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ethereal_reality Jun 1, 2011 5:13 PM

Never heard of the glass blocks in sidewalks being for smoke relief.
It makes sense....I learn something new everyday on this thread. :)

KevinW Jun 1, 2011 11:59 PM

Fun Site
Here's a great thread that does then and nows on movie locations as well as posting many other interesting L.A. historical tidbits.


ethereal_reality Jun 2, 2011 3:22 AM

I really like this photograph of City Hall. Is that a giant ladder leaning against the street light?
Also, I can't recollect any information about the Natick Hotel.

It looks like they're renovating the upper reaches of City Hall. Could this be when the Lindbergh Beacon disappeared as gsjansen mentioned?

ethereal_reality Jun 2, 2011 3:41 AM

At the northwest corner of 5th and Main is the former residence of John H. Jones.
Pictured here in 1901 it is now the Belmont Cafe (offering oysters).

ethereal_reality Jun 2, 2011 3:44 AM

The Belmont Cafe is now called the Beaumont Cafe in 1907.

Eventually the Rosslyn Hotel would be built on this site.

fflint Jun 2, 2011 6:47 AM

Anybody know anything about the Natick Hotel? That is the original Massachusett (native American tribe) word for the town in which I was born, and two generations before me as well.

gsjansen Jun 2, 2011 1:01 PM

1886 advertisement for the natick house hotel
Source: LAPL California Index

from the pacific coast architecture database

Natick House, Los Angeles, CA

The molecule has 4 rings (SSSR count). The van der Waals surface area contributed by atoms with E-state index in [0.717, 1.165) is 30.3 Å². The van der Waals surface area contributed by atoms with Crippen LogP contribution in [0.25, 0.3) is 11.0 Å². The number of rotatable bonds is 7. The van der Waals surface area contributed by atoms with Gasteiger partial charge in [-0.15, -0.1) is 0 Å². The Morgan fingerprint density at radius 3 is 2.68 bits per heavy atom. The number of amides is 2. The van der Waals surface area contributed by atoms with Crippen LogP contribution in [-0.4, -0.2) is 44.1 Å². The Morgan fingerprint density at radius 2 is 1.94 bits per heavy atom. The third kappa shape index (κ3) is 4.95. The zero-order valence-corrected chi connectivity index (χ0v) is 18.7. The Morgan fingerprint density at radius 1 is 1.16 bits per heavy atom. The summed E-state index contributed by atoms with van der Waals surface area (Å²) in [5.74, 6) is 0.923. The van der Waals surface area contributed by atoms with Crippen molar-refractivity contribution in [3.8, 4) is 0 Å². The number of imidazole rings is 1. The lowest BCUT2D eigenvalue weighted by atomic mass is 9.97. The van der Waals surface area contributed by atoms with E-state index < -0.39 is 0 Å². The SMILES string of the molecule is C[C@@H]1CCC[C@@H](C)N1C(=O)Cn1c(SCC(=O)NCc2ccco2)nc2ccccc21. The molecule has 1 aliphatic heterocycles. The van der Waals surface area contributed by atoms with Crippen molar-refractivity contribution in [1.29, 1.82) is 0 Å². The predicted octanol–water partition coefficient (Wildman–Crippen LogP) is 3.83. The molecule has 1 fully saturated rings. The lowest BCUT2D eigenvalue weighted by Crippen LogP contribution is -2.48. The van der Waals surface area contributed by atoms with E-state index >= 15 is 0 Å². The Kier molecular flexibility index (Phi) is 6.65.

ID: 3177

Construction Date:

The proprietor was M.S. Rowell in c. 1886-1887; in 1899, the Bernard Estate owned Natick House. The Hart Brothers owned the Natick House in 06/1903. Located on the corner of Main Street and First Street, its entrance faced First. In 1886, Natick House was a two-story, Italianate building with glazed storefronts located on the first floor, and rooms above. Most rooms were illuminated by arched Italianate windows. Two signs just below cornice line, announced the hotel's name.

Demolition Note:
Demolished 1950.

Alteration Note:
John Parkinson undertook "extensive improvements on the property." These included installation of another story adding 75 more rooms, an elevator, and a steam-heating plant. The interior was also to be completely remodeled in 02/1899.

Building History:
In 1886, Natick House billed itself as "...the most centrally located house in the city; it is opposite the Grand Opera House, only half a block from the Post-Office, Telegraph and Telephone Offices, and but one block form the City Hall. This House has been opened for two years, and has won for itself a good reputation with the traveling public."

E_R, the photo you posted above of the natick house, you can see that demolition is underway. the scaffolding around city hall is for the new roof. this work took place in 1950.

from the Arcadia book Historic Hotels Los Angeles and Hollywood

Source: Historic Hotels Los Angeles and Hollywood

gsjansen Jun 2, 2011 2:19 PM